WASHINGTON — After a long battle with customer satisfaction issues, the Department of Veterans Affairs—known to friends and coworkers as "VA"— took its own life in a veteran's driveway Tuesday evening after reading the former service member's highly critical post-care survey.
"I tried so hard to make sure patients have something to listen to during their many, many, many hours waiting to see their providers," VA told a police negotiator. "Don't veterans understand how hard it is to make a playlist? We can't just leave ‘Fortunate Son’ on repeat."
VA was extremely familiar with the songs veterans would listen to on deployment playlists, most of which they would play in the waiting rooms to ensure patients were on the verge of a flashback prior to the start of their appointments.
VA shared its despair with its long-time partner DoD in a text Tuesday morning, just hours prior to VA's violent demise.
"Do people honestly think we can keep on a tight schedule with how many veterans we have coming in daily?" VA asked. "Most of them take more time than we plan for during their appointments, causing us to get an hour or two, or four behind schedule."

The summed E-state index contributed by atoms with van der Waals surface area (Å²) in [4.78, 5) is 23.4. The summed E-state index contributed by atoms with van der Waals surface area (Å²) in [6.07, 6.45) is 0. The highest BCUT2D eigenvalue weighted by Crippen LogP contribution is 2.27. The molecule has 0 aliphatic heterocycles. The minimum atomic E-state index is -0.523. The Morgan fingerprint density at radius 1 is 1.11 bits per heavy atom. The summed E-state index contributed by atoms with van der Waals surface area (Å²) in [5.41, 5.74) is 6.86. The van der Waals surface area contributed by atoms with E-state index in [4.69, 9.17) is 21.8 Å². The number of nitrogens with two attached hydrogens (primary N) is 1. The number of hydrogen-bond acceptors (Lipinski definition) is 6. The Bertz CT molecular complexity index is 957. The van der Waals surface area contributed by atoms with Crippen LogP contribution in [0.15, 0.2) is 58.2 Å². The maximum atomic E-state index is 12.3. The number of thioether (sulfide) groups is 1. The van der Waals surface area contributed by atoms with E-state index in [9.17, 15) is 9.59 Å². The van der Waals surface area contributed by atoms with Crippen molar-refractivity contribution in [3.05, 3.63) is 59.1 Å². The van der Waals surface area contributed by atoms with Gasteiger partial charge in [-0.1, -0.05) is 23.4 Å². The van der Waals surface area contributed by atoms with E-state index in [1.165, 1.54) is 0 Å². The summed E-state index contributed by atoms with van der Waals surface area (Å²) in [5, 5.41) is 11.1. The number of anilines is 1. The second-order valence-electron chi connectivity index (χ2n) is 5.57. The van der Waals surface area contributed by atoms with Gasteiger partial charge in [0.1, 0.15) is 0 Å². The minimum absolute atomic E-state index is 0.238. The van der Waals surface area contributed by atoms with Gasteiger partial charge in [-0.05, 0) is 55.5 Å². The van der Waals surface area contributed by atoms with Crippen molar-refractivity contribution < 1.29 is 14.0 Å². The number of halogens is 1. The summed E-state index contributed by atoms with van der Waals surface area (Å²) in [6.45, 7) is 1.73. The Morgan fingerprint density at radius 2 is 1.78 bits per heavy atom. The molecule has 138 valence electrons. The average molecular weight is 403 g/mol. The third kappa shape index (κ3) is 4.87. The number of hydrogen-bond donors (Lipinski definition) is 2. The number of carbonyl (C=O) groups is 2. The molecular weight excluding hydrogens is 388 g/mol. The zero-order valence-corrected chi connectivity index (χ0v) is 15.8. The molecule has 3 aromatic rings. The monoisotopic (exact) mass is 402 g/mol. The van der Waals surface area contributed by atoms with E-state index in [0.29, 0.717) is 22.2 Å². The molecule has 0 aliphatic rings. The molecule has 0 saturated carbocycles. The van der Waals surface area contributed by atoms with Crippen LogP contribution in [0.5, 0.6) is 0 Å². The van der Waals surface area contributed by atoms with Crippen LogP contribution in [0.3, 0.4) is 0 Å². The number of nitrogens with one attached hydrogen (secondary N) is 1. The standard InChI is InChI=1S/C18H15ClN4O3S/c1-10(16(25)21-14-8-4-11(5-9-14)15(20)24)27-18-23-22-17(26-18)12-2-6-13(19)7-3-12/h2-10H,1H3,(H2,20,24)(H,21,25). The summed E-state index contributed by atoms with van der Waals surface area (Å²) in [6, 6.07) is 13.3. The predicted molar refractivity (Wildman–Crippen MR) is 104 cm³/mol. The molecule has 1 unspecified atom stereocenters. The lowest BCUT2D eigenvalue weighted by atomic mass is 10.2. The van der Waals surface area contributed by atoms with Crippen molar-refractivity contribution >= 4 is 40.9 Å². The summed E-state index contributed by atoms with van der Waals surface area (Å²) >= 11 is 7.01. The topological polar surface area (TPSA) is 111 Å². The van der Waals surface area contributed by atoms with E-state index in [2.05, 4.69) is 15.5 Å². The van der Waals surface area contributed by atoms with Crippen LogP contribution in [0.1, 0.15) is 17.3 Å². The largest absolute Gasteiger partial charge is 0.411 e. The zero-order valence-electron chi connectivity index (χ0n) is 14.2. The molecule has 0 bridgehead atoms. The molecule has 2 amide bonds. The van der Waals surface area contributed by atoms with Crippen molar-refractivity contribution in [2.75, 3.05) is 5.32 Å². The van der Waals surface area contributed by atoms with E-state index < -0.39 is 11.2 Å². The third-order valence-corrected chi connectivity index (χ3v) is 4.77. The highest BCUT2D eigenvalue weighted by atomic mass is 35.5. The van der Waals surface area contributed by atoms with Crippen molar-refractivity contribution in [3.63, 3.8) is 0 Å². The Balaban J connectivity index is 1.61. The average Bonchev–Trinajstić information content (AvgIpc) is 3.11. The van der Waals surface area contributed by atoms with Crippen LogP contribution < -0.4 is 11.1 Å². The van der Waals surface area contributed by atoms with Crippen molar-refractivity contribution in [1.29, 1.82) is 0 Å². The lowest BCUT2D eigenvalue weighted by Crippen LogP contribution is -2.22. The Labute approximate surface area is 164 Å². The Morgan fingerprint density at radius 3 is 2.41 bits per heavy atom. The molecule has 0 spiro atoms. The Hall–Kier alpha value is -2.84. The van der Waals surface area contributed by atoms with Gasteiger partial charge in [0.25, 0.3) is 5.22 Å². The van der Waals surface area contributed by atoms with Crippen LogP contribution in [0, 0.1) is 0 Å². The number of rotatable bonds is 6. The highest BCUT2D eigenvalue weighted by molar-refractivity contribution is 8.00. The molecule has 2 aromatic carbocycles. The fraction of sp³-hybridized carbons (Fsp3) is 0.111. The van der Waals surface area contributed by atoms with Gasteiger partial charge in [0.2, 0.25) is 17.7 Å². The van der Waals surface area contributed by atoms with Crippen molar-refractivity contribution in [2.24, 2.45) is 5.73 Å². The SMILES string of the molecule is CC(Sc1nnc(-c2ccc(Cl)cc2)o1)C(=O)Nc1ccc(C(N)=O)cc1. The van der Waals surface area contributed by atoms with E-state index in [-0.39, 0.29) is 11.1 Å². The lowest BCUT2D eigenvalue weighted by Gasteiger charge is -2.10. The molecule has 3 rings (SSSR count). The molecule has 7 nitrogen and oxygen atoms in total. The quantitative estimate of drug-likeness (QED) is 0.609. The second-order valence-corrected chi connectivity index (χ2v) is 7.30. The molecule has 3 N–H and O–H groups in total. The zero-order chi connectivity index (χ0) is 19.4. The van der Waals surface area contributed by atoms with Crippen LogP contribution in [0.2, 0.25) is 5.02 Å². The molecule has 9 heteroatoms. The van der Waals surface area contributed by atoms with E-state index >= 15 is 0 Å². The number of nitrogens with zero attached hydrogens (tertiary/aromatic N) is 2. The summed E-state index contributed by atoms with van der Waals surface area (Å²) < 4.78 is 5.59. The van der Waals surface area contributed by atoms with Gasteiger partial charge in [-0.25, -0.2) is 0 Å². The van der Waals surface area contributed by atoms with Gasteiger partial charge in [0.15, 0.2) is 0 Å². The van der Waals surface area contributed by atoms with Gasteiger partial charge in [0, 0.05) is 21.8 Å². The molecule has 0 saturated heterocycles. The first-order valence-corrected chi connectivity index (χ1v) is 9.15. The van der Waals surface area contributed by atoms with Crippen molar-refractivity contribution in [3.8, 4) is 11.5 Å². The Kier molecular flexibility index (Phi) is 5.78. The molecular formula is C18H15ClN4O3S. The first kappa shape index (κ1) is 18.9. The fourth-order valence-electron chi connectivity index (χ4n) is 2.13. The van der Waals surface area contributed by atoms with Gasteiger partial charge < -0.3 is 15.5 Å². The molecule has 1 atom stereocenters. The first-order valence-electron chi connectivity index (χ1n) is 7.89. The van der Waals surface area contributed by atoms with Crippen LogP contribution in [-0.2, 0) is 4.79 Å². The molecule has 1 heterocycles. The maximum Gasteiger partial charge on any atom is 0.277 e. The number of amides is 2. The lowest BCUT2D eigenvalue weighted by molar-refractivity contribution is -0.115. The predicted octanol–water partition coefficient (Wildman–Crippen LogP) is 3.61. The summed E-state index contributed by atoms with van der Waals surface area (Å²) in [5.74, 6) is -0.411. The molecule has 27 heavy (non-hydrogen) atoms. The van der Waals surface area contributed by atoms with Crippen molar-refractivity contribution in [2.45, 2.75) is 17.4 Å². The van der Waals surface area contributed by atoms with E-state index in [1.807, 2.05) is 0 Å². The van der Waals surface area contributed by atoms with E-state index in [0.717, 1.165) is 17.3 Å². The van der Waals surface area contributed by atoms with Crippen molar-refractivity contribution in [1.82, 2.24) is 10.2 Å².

Witnesses say VA kept a wide variety of outdated magazines for entertainment, as well as a television tuned to CNN, in its waiting room to ensure the veterans stay depressed during their substantial wait times. VA's coworkers say that during the days leading up to VA's passing, VA began giving away personal items such as 30-year-old framed pictures of the Army values, a Black Hawk Down movie poster, and an autographed picture of Colin Powell.
"I don't know why cable companies are allowed to give a three or four hour window for service, but VA can't do the same," said DoD. "We try to do our best, most the time, but just because we get stuck with a few whiners for longer than expected doesn't mean our patients have the right to be so mean on their post-care surveys."
Friends say in recent years, VA grew increasingly desperate at each round of negative feedback, sending patients multiple surveys following appointments, hoping against hope customers would have something nice to say about the care they received for the post-operative infections, accidental exposure to deadly viruses, and easy access to highly addictive medications. Sadly, the friends say, each subsequent form only resulted in additional criticism.
"I read the survey that made VA off itself, and it was really mean" said one friend, who asked only to be identified as "HHS." "The patient put in the survey that VA didn't care about them, or any other veteran for that matter, and went on to say that they were better off just buying a bottle of jack and talking to their dog about their issues since their dog actually gives a shit about them."
DoD and HHS said they are planning a memorial for VA and will launch an awareness campaign asking people to do two push-ups and then change their social media profile pictures in an attempt to fight PTSD and depression among government agencies.